Engaging directly with employees is a challenge that all HR leaders and teams face, and the need for effective engagement has never been more important than it is now. The world of work is in constant evolution and with it comes changing expectations and ambitions from employees.
The vehicle of publishing total reward data and education via total reward statements is as relevant as it’s ever been, and growing numbers of organizations are using this lever. The business case of using it as an attraction and retention tool is still solid, especially when using it to educate beyond the “numbers” within total reward.
Combining the monetary value across the full total reward investment, with educational information promoting all non-cash rewards, all in one elegant platform, ensures employees are fully informed across the full reward spectrum. The old adage of ensuring employees know beyond their base salary and consider all those additional rewards with value and satisfaction, is vitally important in a world of the Great Resignation.
The advantages of educating on non-cash initiatives right next to monetary programs is well illustrated with CIPD’s 2022 research that found where employers have financial wellbeing policies, their employees feel better able to deal with bills (70% v 58%), appreciate their benefits are good (70% v 28%), and can save towards retirement (61% v 41%).
Implementing and then promoting these programs effectively is the key to that success.
The obvious channels of technology delivery remain – i.e., desktop, mobile, tablet – to cover all office based and remote based colleagues. While access to the platform should of course be available 365 days of the year, 24 hours a day, using the natural cycle of the calendar to encourage employees towards it can be adopted.
Annual enrollment season would be one, where benefits selections and updates being made by employees (ideally within the same technology as the statement) can also include the current position of their total reward, and how this is impacted with the new selections. Another period may be during or soon after annual pay review and bonus season.
With many rewards linked to salary, a merit increase usually has a significant impact on total reward too. So, while, I may have received a 3% merit increase, my total reward may have increased by 5%. This is important for the employee to know, as well as for the business to monitor total people costs.
According to research by REBA/Howden, 85% of organizations will be focused on personalization by 2024. Making sure enterprise technology is ready for that will be vital.
The key to using technology in improving total reward statements goes beyond just the “push” to employees as a one-way street: “Here is your statement, here is the detail. End of conversation.” This is missing out on vital data.
By requesting granular feedback on each reward program from employees, measurable and actionable insight across sentiment, effectiveness and satisfaction can be understood by HR and executives. This moves organizations towards the holy grail of understanding ROI in that reward investment. If significant percentages of employees are telling you they do not value a particular reward program, that’s a waste in spend.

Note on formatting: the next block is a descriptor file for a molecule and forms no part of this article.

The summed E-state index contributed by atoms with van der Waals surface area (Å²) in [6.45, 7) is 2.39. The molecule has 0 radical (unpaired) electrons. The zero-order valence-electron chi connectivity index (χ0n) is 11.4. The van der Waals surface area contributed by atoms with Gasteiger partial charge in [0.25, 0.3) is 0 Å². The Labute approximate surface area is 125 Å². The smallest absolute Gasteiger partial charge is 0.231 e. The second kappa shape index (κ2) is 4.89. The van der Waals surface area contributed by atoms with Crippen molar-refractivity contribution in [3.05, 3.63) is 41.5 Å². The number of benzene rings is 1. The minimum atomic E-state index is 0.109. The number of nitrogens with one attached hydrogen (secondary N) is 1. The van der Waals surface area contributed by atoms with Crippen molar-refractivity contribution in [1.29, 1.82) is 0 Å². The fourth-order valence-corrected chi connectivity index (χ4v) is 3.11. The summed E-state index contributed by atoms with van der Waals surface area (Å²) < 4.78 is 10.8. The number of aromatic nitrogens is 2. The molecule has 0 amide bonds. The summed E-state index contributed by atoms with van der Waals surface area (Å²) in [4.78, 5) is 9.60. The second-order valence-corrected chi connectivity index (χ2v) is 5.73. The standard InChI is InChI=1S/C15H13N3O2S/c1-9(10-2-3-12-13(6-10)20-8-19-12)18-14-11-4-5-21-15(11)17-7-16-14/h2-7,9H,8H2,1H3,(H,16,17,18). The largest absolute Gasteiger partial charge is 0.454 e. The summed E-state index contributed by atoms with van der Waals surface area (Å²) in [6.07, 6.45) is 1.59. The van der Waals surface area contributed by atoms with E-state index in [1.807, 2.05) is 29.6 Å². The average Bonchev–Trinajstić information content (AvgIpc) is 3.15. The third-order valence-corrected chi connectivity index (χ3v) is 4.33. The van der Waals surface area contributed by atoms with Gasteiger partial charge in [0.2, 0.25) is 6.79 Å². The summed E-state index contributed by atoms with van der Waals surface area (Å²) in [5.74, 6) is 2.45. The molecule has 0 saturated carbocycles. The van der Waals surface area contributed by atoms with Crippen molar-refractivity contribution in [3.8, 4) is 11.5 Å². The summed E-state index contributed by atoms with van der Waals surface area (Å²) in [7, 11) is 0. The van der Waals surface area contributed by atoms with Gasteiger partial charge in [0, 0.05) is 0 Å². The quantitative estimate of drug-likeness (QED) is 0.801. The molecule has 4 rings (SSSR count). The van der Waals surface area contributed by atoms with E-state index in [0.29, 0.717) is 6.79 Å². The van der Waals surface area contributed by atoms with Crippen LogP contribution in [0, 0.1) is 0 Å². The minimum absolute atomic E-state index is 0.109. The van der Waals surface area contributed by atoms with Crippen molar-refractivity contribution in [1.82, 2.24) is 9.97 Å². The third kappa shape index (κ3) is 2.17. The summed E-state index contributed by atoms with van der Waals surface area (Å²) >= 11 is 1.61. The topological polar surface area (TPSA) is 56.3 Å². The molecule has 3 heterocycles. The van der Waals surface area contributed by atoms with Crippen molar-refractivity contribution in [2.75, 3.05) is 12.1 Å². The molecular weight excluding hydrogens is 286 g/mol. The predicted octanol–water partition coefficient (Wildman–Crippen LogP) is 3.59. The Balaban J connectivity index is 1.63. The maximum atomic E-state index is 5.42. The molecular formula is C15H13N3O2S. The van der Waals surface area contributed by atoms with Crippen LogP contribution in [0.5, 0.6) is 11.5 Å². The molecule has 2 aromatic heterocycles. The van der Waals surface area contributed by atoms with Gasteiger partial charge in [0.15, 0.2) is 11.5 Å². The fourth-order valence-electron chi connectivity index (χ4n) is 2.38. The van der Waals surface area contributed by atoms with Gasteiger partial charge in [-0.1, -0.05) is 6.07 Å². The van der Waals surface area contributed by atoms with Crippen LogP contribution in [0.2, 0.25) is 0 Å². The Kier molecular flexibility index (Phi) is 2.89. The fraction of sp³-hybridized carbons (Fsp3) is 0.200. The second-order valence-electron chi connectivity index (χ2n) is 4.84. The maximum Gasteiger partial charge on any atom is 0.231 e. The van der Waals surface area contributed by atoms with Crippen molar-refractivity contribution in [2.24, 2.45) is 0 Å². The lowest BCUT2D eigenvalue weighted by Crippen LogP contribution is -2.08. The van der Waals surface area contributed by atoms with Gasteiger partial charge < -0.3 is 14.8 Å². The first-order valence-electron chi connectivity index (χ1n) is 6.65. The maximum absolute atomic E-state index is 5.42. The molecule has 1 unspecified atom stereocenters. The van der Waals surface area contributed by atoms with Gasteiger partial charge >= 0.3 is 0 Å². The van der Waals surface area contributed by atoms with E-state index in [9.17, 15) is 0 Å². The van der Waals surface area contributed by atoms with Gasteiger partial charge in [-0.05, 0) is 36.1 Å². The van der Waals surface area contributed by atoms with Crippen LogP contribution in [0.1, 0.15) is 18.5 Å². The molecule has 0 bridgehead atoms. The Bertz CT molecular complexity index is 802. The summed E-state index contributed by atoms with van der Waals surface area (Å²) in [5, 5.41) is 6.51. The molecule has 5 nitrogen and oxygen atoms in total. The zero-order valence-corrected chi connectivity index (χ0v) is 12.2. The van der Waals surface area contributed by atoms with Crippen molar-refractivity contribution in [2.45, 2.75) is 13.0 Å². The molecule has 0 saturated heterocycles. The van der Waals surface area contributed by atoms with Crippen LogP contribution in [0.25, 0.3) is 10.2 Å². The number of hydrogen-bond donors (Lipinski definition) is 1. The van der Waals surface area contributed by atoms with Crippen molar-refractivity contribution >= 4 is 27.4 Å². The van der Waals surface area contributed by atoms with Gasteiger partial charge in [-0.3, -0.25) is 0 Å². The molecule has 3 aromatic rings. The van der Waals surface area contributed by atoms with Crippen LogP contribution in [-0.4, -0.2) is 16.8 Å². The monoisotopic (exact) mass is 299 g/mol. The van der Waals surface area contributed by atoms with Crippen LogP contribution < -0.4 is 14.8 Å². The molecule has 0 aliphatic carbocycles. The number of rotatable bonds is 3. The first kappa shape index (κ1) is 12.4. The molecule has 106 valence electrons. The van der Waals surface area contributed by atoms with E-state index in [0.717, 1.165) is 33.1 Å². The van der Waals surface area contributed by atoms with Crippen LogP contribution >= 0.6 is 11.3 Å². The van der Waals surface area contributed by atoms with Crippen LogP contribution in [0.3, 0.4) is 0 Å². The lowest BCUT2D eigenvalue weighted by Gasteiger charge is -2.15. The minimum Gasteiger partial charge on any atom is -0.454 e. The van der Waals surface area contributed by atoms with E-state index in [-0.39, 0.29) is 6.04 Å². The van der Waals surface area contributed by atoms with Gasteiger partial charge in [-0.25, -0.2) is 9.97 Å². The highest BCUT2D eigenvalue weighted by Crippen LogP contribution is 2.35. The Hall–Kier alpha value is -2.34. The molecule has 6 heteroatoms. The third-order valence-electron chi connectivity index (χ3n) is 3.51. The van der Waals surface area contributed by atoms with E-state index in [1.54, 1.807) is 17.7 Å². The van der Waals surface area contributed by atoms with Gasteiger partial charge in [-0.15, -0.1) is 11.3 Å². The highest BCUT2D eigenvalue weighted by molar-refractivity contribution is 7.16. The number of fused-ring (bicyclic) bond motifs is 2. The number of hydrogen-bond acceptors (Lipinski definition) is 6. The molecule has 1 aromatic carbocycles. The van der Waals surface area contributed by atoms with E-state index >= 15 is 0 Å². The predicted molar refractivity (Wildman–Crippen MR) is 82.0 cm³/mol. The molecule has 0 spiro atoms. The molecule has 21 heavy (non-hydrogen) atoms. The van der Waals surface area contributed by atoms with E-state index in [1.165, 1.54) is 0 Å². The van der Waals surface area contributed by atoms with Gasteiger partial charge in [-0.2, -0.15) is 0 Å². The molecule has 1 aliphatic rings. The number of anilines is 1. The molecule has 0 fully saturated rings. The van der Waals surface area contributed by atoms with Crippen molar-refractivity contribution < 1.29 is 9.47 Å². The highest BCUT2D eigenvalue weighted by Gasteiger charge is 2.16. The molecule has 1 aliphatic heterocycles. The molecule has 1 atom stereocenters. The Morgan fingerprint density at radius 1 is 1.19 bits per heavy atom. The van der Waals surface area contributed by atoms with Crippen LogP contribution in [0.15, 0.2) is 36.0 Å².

Building an agile mindset in reward provision is the bedrock to effective reward investment and employee satisfaction, by spotting opportunities to reallocate that spend on programs they will value. Other levers from the insights include, removing, reducing, reusing, or increasing the spend on other areas.
The next step forward is using the same platform to provide increased choice and personalization across the reward package. There are myriad reasons why this is trending, not least the rise in DE&I initiatives and the demand in fairness.
Choice and personalization can mean anything from traditional flexible benefits or annual enrolment, through to more micro changes (for instance swapping reward X for reward Y based on the feedback received), all the way through to increased flexibility within compensation as well as benefits (for instance taking less bonus this year and investing it in equity instead).
The insights gathered by this approach can be tracked over time and analyzed for effectiveness and improvement opportunities, from one period to the next. The alternative is inconsistent generic employee satisfaction surveys, where reward as a topic can be lost within other trending HR initiatives such as “employee experience.” This focused “Rate my Reward” approach also ensures organizations have effective visibility and control over one of their largest expense categories: i.e., Reward.
Increased personalization comes with great responsibility. The safeguards for organizations to ensure financial health and financial wellbeing for their people rightly remain in place.
However, organizations are increasingly taking that first step in the personalization journey by gathering reward policies in one digital inventory, obtaining visibility and insight into that spend, communicating and educating through reward statements, and building oversight on sentiment and effectiveness.
This then uses evidence and data to inform their next generation of reward personalization strategies.
It is a hugely exciting time for reward technology and strategy!